Third in a four-part series.

Referrals are without question the most effective way to source the wealthy. As you move up the affluence spectrum, referrals take on ever-increasing importance. A few of the super-rich make decisions on which professionals to work with based solely on their reputation or brand. Professionals could also get lucky and run into a super-rich prospect at a sporting event. Fostering referrals, however, is the optimal way to go.

There are two types of referrals: direct referrals and influencer referrals. Direct referrals are when your clients or other people you know introduce you to their wealthy associates. Influencer referrals are introductions to the super-rich from other professionals who they're usually working with.

Advisors should try to generate a steady stream of influencer referrals, which are the superior of the two. The very nature of the relationships influencers have with their super-rich clients enables them to channel business to other professionals. The same can rarely be said for the super-rich themselves. In effect, if you want to work with the super-rich, you'll more likely be able to access them through influencers than through direct referrals.

Direct Referrals
A direct referral is, for example, when a private-client attorney picks up a client worth nearly $1 billion after being introduced to him by a current client. The current client is the controller at a company owned by the near-billionaire and has been working there for more than 30 years. When the near-billionaire, at a corporate retreat, mentions to the controller that his private-client attorney has badly messed things up, the controller is there with the referral. If we're dealing with direct referrals, they will most likely come from highly satisfied clients. This means it's critical that you engender loyalty and make your clients your advocates.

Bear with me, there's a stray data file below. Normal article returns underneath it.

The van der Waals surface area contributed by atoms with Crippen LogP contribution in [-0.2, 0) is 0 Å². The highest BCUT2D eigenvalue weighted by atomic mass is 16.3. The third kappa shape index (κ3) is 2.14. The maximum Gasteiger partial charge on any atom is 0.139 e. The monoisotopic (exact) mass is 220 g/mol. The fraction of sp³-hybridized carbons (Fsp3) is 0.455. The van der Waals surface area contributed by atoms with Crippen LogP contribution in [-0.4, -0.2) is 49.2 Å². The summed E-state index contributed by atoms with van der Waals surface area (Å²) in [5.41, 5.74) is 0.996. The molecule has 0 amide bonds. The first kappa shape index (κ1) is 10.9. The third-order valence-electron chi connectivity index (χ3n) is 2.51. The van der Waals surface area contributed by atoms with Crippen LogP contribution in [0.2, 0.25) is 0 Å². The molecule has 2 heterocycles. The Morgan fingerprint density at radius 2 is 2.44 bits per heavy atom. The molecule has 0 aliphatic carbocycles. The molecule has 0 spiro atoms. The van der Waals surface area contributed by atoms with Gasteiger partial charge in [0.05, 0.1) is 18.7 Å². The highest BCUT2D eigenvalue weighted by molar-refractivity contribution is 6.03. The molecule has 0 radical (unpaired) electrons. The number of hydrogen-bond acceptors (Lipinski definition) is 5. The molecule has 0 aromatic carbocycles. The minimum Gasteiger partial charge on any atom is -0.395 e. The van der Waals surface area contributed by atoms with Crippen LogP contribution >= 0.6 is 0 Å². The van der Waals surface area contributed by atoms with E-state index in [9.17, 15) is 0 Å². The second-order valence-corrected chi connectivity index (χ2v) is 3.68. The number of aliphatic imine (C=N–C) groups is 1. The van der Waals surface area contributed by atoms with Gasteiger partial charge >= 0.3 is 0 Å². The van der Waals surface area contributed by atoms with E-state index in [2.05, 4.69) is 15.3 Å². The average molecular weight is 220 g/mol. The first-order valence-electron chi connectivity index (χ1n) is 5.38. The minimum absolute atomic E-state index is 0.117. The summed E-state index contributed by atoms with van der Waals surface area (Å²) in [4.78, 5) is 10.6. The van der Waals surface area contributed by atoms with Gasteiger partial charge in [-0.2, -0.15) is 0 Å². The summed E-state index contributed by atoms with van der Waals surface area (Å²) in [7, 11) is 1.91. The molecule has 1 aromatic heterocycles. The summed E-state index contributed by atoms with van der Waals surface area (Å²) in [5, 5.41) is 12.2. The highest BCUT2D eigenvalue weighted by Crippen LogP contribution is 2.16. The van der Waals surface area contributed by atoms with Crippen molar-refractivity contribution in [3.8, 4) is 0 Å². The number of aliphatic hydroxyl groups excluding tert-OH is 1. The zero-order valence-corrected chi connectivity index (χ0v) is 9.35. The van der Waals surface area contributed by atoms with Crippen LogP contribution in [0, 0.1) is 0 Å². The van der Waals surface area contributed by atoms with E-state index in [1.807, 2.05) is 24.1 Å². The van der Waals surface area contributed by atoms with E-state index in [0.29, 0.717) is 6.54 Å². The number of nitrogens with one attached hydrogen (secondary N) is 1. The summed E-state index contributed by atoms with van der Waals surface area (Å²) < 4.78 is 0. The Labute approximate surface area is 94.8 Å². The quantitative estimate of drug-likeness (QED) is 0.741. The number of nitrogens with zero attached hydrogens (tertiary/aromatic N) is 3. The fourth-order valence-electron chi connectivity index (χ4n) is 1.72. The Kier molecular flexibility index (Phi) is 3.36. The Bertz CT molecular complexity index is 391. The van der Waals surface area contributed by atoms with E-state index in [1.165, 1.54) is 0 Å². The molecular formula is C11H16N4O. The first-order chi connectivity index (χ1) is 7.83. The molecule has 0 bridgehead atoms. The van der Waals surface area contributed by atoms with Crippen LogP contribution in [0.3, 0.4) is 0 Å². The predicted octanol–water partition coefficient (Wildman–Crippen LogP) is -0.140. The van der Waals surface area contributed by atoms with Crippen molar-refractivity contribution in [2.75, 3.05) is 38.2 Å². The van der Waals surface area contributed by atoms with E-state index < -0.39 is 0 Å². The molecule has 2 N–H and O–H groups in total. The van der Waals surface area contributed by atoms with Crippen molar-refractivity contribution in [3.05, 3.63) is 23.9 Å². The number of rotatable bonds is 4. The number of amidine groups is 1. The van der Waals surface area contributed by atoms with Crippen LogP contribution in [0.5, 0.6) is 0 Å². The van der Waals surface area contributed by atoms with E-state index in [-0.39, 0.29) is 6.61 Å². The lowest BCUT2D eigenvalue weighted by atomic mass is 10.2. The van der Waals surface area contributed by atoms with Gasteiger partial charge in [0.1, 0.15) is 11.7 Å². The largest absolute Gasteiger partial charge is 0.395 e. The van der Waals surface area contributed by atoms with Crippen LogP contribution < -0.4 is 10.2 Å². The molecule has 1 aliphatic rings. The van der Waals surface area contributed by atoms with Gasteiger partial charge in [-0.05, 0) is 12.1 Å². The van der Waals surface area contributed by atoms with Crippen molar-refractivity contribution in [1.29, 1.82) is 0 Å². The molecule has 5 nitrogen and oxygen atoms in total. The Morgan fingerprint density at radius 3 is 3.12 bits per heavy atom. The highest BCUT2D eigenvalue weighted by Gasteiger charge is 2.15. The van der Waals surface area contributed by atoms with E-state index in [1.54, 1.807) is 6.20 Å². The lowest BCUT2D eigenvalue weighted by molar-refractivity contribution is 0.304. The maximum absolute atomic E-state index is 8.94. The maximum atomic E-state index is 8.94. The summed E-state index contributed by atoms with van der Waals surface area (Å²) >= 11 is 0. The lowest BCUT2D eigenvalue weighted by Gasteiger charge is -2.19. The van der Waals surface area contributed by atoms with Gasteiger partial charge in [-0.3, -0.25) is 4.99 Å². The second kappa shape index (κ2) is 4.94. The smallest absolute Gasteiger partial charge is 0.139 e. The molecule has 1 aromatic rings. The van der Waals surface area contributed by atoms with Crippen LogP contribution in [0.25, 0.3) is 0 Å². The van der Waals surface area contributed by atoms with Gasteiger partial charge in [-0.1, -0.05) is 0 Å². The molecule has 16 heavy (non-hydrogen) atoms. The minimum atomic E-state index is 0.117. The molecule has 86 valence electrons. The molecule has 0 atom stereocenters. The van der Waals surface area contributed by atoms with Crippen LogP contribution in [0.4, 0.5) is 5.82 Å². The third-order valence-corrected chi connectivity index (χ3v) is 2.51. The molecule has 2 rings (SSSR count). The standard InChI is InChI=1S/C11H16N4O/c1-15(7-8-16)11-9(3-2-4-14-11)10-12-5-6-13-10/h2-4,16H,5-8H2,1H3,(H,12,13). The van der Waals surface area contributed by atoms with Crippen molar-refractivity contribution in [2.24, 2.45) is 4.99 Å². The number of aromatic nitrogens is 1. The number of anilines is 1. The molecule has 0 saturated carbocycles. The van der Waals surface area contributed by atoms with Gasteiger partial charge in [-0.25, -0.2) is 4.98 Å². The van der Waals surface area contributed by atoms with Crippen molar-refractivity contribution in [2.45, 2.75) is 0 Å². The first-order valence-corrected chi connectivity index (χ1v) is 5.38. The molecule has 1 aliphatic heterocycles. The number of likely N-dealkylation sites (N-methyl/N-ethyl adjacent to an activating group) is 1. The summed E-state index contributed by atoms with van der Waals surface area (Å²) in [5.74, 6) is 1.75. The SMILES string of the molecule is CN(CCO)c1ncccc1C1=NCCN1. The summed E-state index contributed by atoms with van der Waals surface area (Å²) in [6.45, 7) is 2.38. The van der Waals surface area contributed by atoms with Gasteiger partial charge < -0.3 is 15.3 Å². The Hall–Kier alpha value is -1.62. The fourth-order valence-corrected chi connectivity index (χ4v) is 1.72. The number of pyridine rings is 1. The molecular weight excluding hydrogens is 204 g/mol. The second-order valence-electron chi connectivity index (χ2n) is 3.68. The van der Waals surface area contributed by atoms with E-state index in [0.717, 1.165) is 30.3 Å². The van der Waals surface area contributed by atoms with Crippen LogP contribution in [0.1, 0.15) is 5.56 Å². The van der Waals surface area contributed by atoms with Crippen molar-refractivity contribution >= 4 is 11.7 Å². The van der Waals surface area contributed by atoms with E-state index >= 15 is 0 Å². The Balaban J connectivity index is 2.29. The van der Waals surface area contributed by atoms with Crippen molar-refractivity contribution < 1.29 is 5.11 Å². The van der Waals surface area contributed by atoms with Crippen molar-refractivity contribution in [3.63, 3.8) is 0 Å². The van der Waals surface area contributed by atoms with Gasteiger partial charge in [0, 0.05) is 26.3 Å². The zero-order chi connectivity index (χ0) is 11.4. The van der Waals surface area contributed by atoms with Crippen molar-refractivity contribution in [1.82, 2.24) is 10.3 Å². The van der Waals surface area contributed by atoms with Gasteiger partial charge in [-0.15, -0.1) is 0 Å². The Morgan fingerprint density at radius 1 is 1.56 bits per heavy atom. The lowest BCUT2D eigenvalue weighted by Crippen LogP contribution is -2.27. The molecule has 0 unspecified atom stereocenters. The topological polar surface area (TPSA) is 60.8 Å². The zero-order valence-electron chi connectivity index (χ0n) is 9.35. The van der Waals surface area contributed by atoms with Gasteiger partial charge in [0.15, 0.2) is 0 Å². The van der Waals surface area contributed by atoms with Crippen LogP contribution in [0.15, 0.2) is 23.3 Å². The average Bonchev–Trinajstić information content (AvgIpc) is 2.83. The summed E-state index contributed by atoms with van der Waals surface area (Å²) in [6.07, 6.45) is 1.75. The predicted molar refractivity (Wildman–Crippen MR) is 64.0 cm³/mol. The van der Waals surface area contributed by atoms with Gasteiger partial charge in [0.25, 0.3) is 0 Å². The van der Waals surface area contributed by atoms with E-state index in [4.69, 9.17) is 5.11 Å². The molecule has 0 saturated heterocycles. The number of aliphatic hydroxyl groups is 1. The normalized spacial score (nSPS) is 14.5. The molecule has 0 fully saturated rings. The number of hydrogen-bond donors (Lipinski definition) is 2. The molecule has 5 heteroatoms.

The 6C Framework
There are a number of approaches to creating advocates for your expertise. The "6C Framework" is one of the most effective. It requires the following factors (See Figure 1):

Character. One of the important personal qualities is
integrity. Another personal quality is trustworthiness. And the majority of loyal clients see the professionals they recommend as highly dependable.
Chemistry. Loyal wealthy clients prefer professionals who know what they like to talk about. Along the same lines, most of super-rich want to see eye to eye with their advisors on important issues.
Caring. This is shown when professionals put the well being of their clients ahead of making money. It's when professionals have taken the time to know the goals and objectives of their wealthy clients, knowing what's seriously important to them.
Competence. The technical proficiencies of the professionals are very important. However, most professionals, even though they might be extraordinarily capable, tend to keep their high-caliber expertise a secret. Consequently, the importance of a dual-impact brand cannot be overstated.
Consulting. It's essential to work for and with the super-rich. That translates into developing a cooperative orientation, knowing the appropriate contact parameters and making sure all communications with the extremely wealthy are highly customized.
Cost-effectiveness. The super-rich can be quite cost-sensitive. While they're usually willing to pay for quality, they want value. Consequently, the professionals they work with are adept at tying the value
provided to the fees or commissions.

Character, chemistry, caring and competence provide the foundation for super-rich client loyalty.  These four core factors can get you about halfway there. Adopting a consultative approach is the most decisive factor. Lastly, it's necessary to be cost-effective. 

Character, chemistry, caring and competence work in lockstep. If a super-rich client perceives you as caring, then you're highly likely to be perceived as having character; the chemistry between you and the client would then be good and you would also be regarded as very competent. As noted, these four factors are the starting point and the foundation for building loyalty.

That said, those four attributes do not mean you have a consultative approach (i.e., a non-sales, client-centered approach). Nor do they have much of an impact on the cost-effectiveness of your client relationship. But being consultative dramatically affects the four core factors. Simply put, the more consultative you are the more you will be seen as having character, competence, a caring nature and exceptional chemistry with the client. Also, by being highly consultative, the cost of your financial products and services are seen as less of an issue.

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